‘Keystroke’ App Teaches Touch-Typing and Gets Blind Students Used to Text-to-Speech Engines

14 Oct
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Briley O'Connor

Briley O'Connor

Briley O'Connor is a regular contributor to the Mac-cessibility Network and panelist of the fortnightly podcast "The Maccessibility Round Table." www.maccessibility.net

The New Mexico Commission for the Blind has developed a free program, Keystroke, to teach touch-typing to blind and visually-impaired students using their preferred screen reader. The program is available for Windows and Mac OS X, and works with the most popular text-to-speech solutions (JAWS, Windows Eyes, NVDA and VoiceOver).

I reviewed Keystroke on my MacBook Air using the integrated VoiceOver screen reader. I completed several lessons to see how the program progressed and to test its consistency.

I liked the program overall, but noticed a few areas that need improvement. The instructions provided throughout the tutorial, specific issues regarding screen reader verbosity, the inability to save individual user statistics and the visual design of the program could be improved with minor changes to make Keystroke a more well-rounded, powerful tool for teachers of students who are blind or have low vision…and even for blind users themselves.

The Keystroke tutorial did not provide much instruction before lessons. Incorporating more instructions would assist users new to computers and screen readers. (The developer, Tyler Thompson, did tell us that this is one of the major updates planned for the next release.) The app is not difficult to use, yet it did not explain what was expected and what task should be performed to complete lessons. (Admittedly, there was a “help” file, but I was trying to emulate the experience of a novice computer user.) It would be helpful if the app were to have an Instructor Mode (to remove lesson instructions for users working with another person who is familiar with the setup) and an Independent Mode (which would include the instructions for users practicing alone).

Several important problems I encountered dealt with how my VoiceOver, my screen reader, interacted with Keystroke text. These issues include strings of multiple letters read aloud as whole words, punctuation not read because of my screen reader’s verbosity settings and not knowing how to repeat the text presented on the screen (again, we’ve been told that this feature will be better explained in the next version). These issues could be corrected with minor adjustments. For example, VoiceOver would not read “ASDFJKL;” as one word if each letter was capitalized or if spaces were placed between characters. Users could be instructed on how to adjust verbosity settings in their screen reader before lessons, so characters such as “;” would be read aloud. Specific instructions telling users to press the Space Bar to repeat text could be added so users could improve accuracy and familiarity with the screen reader.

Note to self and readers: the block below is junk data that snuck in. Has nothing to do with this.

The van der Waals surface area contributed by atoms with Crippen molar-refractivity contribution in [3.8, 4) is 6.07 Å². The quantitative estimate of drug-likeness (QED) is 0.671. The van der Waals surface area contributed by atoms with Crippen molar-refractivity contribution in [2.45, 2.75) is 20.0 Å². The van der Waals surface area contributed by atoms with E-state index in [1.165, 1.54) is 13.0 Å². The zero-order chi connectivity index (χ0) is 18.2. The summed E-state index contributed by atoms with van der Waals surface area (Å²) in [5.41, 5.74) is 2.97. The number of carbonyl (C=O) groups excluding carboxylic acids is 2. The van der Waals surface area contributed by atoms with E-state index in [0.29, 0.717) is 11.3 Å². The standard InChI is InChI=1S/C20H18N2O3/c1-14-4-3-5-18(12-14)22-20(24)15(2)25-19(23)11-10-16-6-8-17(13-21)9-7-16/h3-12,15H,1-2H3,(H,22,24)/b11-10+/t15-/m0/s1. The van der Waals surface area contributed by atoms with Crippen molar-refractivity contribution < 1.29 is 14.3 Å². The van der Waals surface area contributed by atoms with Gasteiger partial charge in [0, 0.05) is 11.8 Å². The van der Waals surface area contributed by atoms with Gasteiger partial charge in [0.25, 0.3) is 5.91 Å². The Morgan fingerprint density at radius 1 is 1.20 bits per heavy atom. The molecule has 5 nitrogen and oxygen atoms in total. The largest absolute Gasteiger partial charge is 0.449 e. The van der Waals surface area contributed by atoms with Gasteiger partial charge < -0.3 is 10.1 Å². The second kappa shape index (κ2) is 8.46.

Keystroke measures important statistics about users’ typing speed and accuracy; however, it does not allow users or instructors to save the data that is collected. Adding a login feature for multiple students and the ability to save students’ progress would allow teachers to use Keystroke to create reports with more compelling content, track student performance and use the program in larger classes.

The design and visual elements of Keystroke could be improved to help hold users’ attention. Currently, the program is not visually appealing or stimulating on screen. While this tutorial is intended for blind students, improving the aesthetics of the program would be beneficial to low-vision students using residual vision alongside a screen reader and sighted instructors.

Overall, the Keystroke typing tutorial is a useful tool and has great potential. I particularly like that the program is driven by the screen reader, which allows users to become more accustomed to hearing and navigating with synthetic speech. (Other typing programs use stereo-quality, human voicing.) It was not difficult to use and progressed through the introduction of the keyboard in a logical, straight forward manner. The app offers useful statistics about typing performance, has good sound feedback and did not have noticeable glitches. Adding more instructions and making some minor adjustments would help make Keystroke a powerful typing tutorial for blind users and instructors.

More information about the app can be found on the Keystroke web site.

The following two tabs change content below.
Briley O'Connor

Briley O'Connor

Briley O'Connor is a regular contributor to the Mac-cessibility Network and panelist of the fortnightly podcast "The Maccessibility Round Table." www.maccessibility.net

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